Monday, May 2, 2011

Should there be international trade in pollution rights?

A basic principle in Economics is that of comparative advantage: a country will produce the goods that it is relatively better at producing, even it is bad at it. The traditional story usually includes relative endowments in capital and labor, and the capital intensity of goods matters. Now add environmental externalities. Comparative advantage would say that polluting production should take place were pollution is the "cheapest," that is. where it would have fewer consequences. This is the principle being the introduction of an international market for pollution rights. Such markets are already active within countries, with the idea that firms that can best control pollution will produce the polluting goods, as they need fewer pollution rights. Would this basic principle also hold across countries?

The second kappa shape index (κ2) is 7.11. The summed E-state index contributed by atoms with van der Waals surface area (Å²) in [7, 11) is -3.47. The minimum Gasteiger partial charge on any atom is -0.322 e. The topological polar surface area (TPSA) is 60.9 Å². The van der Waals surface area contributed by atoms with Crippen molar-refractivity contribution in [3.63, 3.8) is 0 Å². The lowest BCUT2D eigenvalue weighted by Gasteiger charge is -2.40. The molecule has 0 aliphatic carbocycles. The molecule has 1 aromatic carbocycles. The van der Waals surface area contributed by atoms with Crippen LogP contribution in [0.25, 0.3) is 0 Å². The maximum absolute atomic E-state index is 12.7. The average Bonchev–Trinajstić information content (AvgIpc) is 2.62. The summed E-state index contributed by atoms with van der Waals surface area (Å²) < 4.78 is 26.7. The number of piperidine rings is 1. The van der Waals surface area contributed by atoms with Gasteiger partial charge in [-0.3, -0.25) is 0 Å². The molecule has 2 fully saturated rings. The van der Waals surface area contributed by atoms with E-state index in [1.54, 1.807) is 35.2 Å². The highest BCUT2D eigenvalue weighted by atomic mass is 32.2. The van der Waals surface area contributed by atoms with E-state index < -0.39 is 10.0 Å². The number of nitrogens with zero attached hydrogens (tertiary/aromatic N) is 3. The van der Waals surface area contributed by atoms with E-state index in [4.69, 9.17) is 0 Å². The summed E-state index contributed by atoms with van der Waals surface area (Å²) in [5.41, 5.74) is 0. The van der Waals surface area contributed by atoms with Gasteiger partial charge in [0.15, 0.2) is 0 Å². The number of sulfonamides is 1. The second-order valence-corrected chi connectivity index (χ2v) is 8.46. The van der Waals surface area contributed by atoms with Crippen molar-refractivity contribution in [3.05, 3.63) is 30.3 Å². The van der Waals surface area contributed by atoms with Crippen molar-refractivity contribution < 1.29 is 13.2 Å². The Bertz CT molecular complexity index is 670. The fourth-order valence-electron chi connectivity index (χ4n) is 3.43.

Jota Ishikawa, the late Morihiro Yomogida and Kazuharu Kiyono claim that it is not necessarily beneficial to have an international market. Indeed they point out that rich countries could import pollution rights from the poor countries, thereby further deteriorating the environment in the developed economies. So instead of relocating production, pollution is imported. It all depends on comparative advantage.

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